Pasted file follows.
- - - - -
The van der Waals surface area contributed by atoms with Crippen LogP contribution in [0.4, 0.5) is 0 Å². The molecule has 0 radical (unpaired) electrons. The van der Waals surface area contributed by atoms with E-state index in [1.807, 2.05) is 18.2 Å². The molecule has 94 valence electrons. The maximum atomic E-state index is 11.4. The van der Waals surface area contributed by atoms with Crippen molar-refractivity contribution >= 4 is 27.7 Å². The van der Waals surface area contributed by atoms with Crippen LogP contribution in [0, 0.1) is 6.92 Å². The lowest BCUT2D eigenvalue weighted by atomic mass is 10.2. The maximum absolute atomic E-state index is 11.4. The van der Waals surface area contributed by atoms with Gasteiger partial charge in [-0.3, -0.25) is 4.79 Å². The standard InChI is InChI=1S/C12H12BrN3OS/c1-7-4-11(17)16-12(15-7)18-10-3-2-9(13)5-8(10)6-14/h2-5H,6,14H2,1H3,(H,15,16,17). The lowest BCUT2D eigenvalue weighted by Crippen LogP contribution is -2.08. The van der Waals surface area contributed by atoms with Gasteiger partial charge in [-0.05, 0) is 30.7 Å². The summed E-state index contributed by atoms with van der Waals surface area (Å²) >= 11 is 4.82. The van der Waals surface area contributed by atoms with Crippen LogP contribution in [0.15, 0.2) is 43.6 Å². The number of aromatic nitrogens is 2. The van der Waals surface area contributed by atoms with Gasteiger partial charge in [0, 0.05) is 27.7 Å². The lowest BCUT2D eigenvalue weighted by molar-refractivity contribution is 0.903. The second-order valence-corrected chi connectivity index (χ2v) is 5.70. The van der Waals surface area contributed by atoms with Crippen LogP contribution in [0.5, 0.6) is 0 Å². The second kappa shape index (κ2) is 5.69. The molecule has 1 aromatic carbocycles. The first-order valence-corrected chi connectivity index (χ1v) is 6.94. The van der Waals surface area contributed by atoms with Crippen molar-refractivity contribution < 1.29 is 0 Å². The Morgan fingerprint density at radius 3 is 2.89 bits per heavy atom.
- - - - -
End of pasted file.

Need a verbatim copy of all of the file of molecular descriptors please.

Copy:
The van der Waals surface area contributed by atoms with Crippen LogP contribution in [0.4, 0.5) is 0 Å². The molecule has 0 radical (unpaired) electrons. The van der Waals surface area contributed by atoms with E-state index in [1.807, 2.05) is 18.2 Å². The molecule has 94 valence electrons. The maximum atomic E-state index is 11.4. The van der Waals surface area contributed by atoms with Crippen molar-refractivity contribution >= 4 is 27.7 Å². The van der Waals surface area contributed by atoms with Crippen LogP contribution in [0, 0.1) is 6.92 Å². The lowest BCUT2D eigenvalue weighted by atomic mass is 10.2. The maximum absolute atomic E-state index is 11.4. The van der Waals surface area contributed by atoms with Gasteiger partial charge in [-0.3, -0.25) is 4.79 Å². The standard InChI is InChI=1S/C12H12BrN3OS/c1-7-4-11(17)16-12(15-7)18-10-3-2-9(13)5-8(10)6-14/h2-5H,6,14H2,1H3,(H,15,16,17). The lowest BCUT2D eigenvalue weighted by Crippen LogP contribution is -2.08. The van der Waals surface area contributed by atoms with Gasteiger partial charge in [-0.05, 0) is 30.7 Å². The summed E-state index contributed by atoms with van der Waals surface area (Å²) >= 11 is 4.82. The van der Waals surface area contributed by atoms with Crippen LogP contribution in [0.15, 0.2) is 43.6 Å². The number of aromatic nitrogens is 2. The van der Waals surface area contributed by atoms with Gasteiger partial charge in [0, 0.05) is 27.7 Å². The lowest BCUT2D eigenvalue weighted by molar-refractivity contribution is 0.903. The second-order valence-corrected chi connectivity index (χ2v) is 5.70. The van der Waals surface area contributed by atoms with Crippen LogP contribution in [0.5, 0.6) is 0 Å². The second kappa shape index (κ2) is 5.69. The molecule has 1 aromatic carbocycles. The first-order valence-corrected chi connectivity index (χ1v) is 6.94. The van der Waals surface area contributed by atoms with Crippen molar-refractivity contribution < 1.29 is 0 Å². The Morgan fingerprint density at radius 3 is 2.89 bits per heavy atom.